Resilience, sustainability in agriculture

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Source: Soil Science Society of America

Agriculture is going through a revolution, one that rivals the industrial revolution of the 19th century and the green revolution in the 20th century, according to Charles Francis, Editor of the recently published book, Organic Farming: The Ecological System.  Francis claims that these previous changes transformed industries based primarily on local resources and principally serving local markets to more complex systems using high levels of technology.  There is a recognition that the resilience and sustainability of ecology and natural systems have much to teach modern agriculture. Organic farming systems are one manifestation of this new awareness.

Francis states that some people define current agricultural changes only in terms of specific technologies, such as transgenic crops and site-specific input use determined by GPS spatial methods.  However, he believes that there is a more profound change taking place mostly at the grass roots—a recognition that the resilience and sustainability of ecology and natural systems have much to teach modern agriculture. 

Francis states that to participate in the current food system, it is imperative that agronomists and horticulturists get up to speed on the practices, systems design, certification process, and details of that system’s organic farming sector. The last American Society of Agronomy (ASA) book on organic farming was published more than two decades ago.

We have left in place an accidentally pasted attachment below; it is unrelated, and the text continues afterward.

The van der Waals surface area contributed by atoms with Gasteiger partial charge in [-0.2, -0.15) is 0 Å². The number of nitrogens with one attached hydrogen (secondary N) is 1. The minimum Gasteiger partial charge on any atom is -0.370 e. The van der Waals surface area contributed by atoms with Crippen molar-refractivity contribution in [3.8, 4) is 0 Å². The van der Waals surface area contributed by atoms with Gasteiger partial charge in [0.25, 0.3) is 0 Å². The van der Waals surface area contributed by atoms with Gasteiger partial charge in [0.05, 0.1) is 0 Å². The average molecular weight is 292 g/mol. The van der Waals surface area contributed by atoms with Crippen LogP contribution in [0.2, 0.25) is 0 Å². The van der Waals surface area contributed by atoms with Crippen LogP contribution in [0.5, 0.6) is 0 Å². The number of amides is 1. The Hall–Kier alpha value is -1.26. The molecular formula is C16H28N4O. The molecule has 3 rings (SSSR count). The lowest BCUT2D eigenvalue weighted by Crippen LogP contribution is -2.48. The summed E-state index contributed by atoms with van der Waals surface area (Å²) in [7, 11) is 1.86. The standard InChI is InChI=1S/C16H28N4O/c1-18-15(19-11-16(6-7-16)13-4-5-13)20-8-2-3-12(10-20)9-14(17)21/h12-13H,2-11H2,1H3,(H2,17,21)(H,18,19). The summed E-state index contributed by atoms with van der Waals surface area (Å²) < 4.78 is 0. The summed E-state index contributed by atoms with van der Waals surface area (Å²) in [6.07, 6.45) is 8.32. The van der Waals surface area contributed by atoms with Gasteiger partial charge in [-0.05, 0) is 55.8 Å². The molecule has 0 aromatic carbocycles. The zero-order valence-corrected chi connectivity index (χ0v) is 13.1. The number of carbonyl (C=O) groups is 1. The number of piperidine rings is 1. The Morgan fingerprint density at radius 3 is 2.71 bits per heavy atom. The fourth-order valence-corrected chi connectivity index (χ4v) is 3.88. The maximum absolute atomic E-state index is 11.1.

Combining farmer experience and wisdom with the best that science has to offer can lead us to a better understanding of organic systems’ mechanisms, as well as how we can design them to both meet human needs and preserve an environment where we would like to live. Beyond their production, economics, and environmental impacts, Francis believes that we are also learning that organic farming and food systems have potential to revitalize the rural landscape and its communities—areas that, as a result of industrial agriculture, are currently highly exploited, depopulated to some degree, and lacking in essential human and ecosystem services on which our long-term well-being depends.

Francis states that Organic Farming: The Ecological System provides a snapshot of programs and some history of development of this emerging part of local and global food systems. There will be many changes in the near future as a result of increasing economic pressures, growing appreciation of the impacts of chemicals on our food supply, livestock and human health, and understanding of how the structure of agriculture impacts the quality of life in the rural landscape and the ecosystem services available to us all.

Adapted from the Preface to Organic Farming: The Ecological System, Charles Francis (ed.) For more information and to order a copy of the book, see the Society Store.

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